Reported by Stephanie Prange from MediaPlay News
The streaming marketplace is entering a new phase as consumers balk at paying for more subscription services and turn to cheaper and free ad-supported options. But while those more economical options are experiencing growth, that marketplace, too, is getting more crowded and competitive. That’s according to speakers at the OTT.X Online event Feb. 23.
“The days of build it and they will come are over,” said Quincy Newell, CEO of TwentyOne14, which operates Fuse Beat, available on Roku and offering entertainment and lifestyle content targeting Black culture. “Quality is important and key. Exclusivity is preferable,” he said.
“I think original content is becoming more important,” said Philippe Guelton, president of Crackle Plus. The AVOD service garners original content from parent company Chicken Soup for the Soul Entertainment.
Meanwhile, Gary Delfiner, CEO of Watchfreeflix, which offers various free streaming channels of licensed content via Roku and other platforms, noted originals aren’t as important as some think. “I’m not that focused on original content,” he said. “I can’t afford it. I’m not Amazon and I’m not Netflix.” Watchfreeflix plays to its strengths in horror and action thrillers, among other genres, he said. “I believe that quantity and not sacrificing quality is the reason people are watching my channels,” he said.
He noted that SVOD services aren’t refreshing their new content that frequently, while he is constantly getting new content and creating new channels, all offered to audiences at no cost.
“I think free is a good price,” he said.
Guelton agreed that free ad-supported services have an advantage, but the competition is getting fiercer. “When it comes to AVOD, the game is almost over,” he said. “On the FAST [free ad-supported TV], linear side, I think there’s a much longer runway.” Newell said that his company is careful about what content it acquires and creates to stay on top of the market.
“I don’t want to have long-term licenses,” he said, adding he likes to refresh content based on audience feedback. His team subscribes to other services to identify gaps in the marketplace and uses social media to communicate with audiences.
“We have a very large social presence,” added Zack Coffman, founder and CEO of global OTT distributor One World Digital.
Jonathan Skogmo, founder and CEO of Jukin Media, said his team uses social media to incubate content ideas. Platforms, such as Roku, can be an important and influential marketing partner, speakers said.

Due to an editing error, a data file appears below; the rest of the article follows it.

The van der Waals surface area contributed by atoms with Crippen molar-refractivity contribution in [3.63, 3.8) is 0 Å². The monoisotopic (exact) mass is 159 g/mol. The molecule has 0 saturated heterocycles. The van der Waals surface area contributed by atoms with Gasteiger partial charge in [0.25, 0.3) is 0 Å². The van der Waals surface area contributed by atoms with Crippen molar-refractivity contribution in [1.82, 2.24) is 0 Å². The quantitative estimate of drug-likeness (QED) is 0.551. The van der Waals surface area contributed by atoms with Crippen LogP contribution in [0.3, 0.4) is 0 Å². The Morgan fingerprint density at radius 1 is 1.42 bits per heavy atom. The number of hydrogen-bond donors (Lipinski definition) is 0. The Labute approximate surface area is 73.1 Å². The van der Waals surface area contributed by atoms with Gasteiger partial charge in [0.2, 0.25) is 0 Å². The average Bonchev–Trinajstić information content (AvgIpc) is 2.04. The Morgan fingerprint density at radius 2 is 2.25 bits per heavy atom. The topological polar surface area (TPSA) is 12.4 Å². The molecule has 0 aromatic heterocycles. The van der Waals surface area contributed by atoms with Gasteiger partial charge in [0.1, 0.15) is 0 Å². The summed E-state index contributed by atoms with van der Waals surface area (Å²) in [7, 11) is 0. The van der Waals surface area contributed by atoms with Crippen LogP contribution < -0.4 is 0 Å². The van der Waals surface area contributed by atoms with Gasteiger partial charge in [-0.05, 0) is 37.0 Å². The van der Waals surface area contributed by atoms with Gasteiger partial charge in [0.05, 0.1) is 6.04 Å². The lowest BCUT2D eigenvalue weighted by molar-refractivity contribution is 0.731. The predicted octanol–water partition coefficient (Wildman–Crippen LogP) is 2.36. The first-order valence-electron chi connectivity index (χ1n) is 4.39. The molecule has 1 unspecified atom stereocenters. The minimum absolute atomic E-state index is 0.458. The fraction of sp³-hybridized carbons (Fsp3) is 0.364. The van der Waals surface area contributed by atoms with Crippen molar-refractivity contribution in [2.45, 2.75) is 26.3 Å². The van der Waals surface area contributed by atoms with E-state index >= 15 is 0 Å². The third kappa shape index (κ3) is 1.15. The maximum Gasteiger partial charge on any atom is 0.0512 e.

“It’s the platforms that hold the gate,” said Berkin Ecevit, sales and business development director at SPI International, a global media company that is moving into the FAST space.
Getting to the top of the marketing list at such platforms is challenging, he said.
“Valentine’s day you’ve got to have love movies,” he noted. “What if we don’t have those?”
“The big question is what kind of leverage do we have,” Guelton added. “What can we trade?… and, yes, it can be money.” The type of content distributors can offer is key, too.
“They’re willing to promote it for free if it’s exclusive,” Guelton said, adding the quality of the brand is important as well. “The Crackle brand is well-respected,” he said, as is that of its parent Chicken Soup for the Soul.
Kathryn Przybyla, director of social media at America’s Test Kitchen, agreed that a good brand gives FAST players a leg up. “People know who ATK is,” she said.
Coffman said communicating with the platforms is key. “Start to pay attention to what the platforms are telling you,” he said, adding “if you become a great partner, the platform is more than happy to work with you.”
Skogmo noted that there’s a “sense of choice paralysis” among consumers that makes brand equity and good key art crucial. “I think you have to have a really clear voice of what you’re curating and why you’re curating,” he said.
Stuart McLean, CEO of FAST Studios, told FAST players to “lean in on graphics packages and thumbnails.”
As a platform player among the panelists, Jennifer Vaux, head of content acquisition at the Roku Channel was coy about what prompts Roku to market a channel above others.
“You’re essentially telling the viewer what they’re going to spend their time with,” she said, adding with hundreds of channels to search through, content owners “really need to cut through the noise.” As far as what Roku is looking for in acquiring and promoting a channel, she said a strong IP is attractive, as well as a deep library. “We’re always looking to partner with people who have expertise in different genres,” she also said.
The data that a streaming channel collects is helpful in defining a strategy, speakers said.
“Sometimes content resonates completely differently depending on the platform,” Przybyla said.
In contrast with legacy channels, streamers get real-time data, McLean said.
“We don’t wait for Nielsen,” Coffman said.
“We’re lucky because we are a platform … we generally see what people are watching on our own channels and use that to inform our programming decisions,” Roku’s Vaux said.
While the U.S. market is crowded, speakers noted that going global might make sense.
“I think the world is wide open,” SPI’s Ecevit said. “That’s a market that is wide open and somewhat untouched,” Watchfreeflix’s Delfiner agreed.
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